Using Very High Resolution Remotely Piloted Aircraft Imagery to Map Peatland Vegetation Composition and Configuration Patterns within an Elevation Gradient
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GIS has developed over the decades from theory to highly accurate scientific observation using satellites that provide high resolution imagery. Over the last decade drones have been introduced to the world of GIS and have been able to overcome some of the issues present in satellite and aerial imagery such as lower resolution for smaller objects and temporal constraints. My thesis aims to explore how accurately RPAS can identify vegetation communities classed by morphological structure when compared to ground based vegetation surveys in peatlands in Alberta. The wetland sites are situated across subregions that are currently not mapped by the Alberta Merged Wetland Inventory. Our research aims to answer the following questions: 1) assess at how differing image resolution (2 cm and 3 cm) influence the ability to identify morphologically functional classes within the RPAS imagery. 2) test the accuracy at which different morphological functional trait classes of vegetation could be digitized from remotely sensed imagery, highlight which classes had the highest and lowest accuracy and try to explain why. 3) Investigate if RPAS can be used to map out vegetation composition and configuration to replace ground based surveys. 4) Determine across an elevation gradient within the subregion groups (subalpine, montane and upper foothills) if there are any significant landscape metrics patterns that change across these subregions using elevation as a controlling variable. Flights were conducted with RPAS to collect imagery with a resolution of 2 cm and 3 cm then classified into digitized classes that represent the morphological structure of different vegetation across 18 peatland. 13 different features were classified in the 18 peatlands. All 18 peatland boundaries were delineated using slope, which removed classes such as roads, objects, culverts, and bridges. The delineated peatlands were then run through a landscape metric package in R to determine spatial patterns of vegetation at both landscape and class level. Landscape Metrics revealed composition and configuration characteristics that were significant when plotted against elevation for landscape level metrics. Replication of the results once accuracy has been increased using either higher resolution imagery or other sensors to determine validity of the results is needed.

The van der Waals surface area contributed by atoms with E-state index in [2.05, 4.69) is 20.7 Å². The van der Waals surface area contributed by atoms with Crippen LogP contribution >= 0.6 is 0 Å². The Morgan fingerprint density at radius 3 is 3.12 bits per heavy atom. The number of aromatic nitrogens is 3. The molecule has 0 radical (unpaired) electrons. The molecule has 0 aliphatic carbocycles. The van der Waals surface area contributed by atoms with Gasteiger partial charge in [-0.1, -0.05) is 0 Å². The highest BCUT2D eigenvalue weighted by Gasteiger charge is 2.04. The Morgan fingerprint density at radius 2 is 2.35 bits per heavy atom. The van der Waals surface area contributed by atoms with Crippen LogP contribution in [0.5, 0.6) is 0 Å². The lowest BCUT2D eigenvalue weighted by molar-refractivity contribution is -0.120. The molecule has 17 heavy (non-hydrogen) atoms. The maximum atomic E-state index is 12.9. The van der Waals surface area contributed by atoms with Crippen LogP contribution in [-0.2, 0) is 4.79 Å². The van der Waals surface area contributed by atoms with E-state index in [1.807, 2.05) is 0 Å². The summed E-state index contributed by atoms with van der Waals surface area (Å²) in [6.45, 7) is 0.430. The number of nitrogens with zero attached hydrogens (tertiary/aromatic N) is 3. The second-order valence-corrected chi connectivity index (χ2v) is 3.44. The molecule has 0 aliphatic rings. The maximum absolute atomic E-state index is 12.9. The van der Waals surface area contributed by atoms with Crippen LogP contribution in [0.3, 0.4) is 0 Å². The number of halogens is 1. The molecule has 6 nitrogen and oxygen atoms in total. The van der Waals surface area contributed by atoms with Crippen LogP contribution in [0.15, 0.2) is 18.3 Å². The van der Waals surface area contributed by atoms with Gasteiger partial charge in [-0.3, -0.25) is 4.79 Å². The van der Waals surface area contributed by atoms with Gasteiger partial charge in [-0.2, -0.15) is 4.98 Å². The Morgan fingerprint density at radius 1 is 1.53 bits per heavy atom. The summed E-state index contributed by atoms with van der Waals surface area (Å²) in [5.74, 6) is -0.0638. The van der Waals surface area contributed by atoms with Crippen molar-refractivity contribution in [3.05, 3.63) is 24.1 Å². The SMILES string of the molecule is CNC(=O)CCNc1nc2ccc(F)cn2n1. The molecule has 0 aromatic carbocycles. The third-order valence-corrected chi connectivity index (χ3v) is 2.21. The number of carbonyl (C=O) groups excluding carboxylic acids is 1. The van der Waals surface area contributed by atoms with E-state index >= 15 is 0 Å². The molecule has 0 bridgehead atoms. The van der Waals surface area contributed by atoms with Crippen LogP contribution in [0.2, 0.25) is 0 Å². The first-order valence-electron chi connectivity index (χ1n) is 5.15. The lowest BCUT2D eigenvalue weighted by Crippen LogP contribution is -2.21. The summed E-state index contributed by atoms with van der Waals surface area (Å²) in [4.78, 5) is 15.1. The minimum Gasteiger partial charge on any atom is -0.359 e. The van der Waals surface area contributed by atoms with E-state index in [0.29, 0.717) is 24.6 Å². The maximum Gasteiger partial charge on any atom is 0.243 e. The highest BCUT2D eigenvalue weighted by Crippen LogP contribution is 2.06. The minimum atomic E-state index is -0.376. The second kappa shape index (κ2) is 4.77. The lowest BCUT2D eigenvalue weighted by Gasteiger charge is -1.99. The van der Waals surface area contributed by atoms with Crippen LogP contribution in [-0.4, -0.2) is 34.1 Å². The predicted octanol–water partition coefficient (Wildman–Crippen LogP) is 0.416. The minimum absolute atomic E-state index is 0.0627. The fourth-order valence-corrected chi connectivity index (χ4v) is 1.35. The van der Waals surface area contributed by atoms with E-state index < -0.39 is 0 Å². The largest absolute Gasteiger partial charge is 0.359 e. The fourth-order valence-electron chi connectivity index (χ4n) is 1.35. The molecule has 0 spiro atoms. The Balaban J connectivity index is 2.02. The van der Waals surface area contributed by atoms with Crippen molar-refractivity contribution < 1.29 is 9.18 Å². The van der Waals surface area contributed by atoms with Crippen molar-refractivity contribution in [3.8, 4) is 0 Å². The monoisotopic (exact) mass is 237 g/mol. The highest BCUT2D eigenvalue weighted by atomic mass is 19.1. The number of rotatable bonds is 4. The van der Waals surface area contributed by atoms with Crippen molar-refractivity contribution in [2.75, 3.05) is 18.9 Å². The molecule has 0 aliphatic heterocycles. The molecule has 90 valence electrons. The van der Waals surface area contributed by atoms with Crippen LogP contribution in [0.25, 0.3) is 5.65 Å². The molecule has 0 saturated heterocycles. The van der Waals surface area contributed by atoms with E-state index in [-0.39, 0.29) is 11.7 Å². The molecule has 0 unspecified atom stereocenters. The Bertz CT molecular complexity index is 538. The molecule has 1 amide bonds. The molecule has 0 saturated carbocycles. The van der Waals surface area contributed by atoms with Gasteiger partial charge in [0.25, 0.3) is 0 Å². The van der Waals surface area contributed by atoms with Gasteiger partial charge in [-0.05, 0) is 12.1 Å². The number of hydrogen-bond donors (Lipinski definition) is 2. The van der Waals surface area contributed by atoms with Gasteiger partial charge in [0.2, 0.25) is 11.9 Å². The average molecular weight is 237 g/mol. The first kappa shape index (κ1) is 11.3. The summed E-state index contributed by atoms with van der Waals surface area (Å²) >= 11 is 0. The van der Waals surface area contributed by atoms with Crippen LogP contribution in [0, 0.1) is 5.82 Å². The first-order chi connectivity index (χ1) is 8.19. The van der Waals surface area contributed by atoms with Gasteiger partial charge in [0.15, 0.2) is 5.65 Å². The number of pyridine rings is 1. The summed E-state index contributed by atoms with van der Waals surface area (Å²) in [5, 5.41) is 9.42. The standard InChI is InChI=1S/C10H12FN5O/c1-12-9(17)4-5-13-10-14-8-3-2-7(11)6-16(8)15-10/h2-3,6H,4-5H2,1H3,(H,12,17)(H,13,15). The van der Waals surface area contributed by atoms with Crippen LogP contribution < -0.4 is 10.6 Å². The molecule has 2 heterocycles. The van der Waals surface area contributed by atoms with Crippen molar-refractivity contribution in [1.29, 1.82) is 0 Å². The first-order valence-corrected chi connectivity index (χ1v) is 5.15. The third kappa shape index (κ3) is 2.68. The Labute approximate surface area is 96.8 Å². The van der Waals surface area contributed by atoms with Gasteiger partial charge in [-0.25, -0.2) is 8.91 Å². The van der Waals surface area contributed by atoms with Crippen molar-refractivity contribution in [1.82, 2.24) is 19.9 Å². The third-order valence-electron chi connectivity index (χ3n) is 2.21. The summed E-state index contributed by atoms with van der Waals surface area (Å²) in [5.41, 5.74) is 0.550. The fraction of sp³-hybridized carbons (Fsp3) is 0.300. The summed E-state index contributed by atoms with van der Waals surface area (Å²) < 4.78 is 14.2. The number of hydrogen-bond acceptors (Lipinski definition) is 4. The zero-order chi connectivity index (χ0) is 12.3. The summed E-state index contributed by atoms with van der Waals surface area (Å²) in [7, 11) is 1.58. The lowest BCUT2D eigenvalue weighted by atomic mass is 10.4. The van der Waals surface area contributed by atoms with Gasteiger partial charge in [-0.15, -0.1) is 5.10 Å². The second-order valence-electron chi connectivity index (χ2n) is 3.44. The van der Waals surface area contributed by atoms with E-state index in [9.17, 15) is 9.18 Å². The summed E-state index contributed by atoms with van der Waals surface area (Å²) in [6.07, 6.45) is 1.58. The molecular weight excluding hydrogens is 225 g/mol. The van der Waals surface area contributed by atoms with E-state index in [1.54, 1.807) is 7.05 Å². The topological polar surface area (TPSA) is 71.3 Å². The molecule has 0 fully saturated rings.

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Tanya Iljas (2022). Using Very High Resolution Remotely Piloted Aircraft Imagery to Map Peatland Vegetation Composition and Configuration Patterns within an Elevation Gradient. UWSpace. http://hdl.handle.net/10012/18006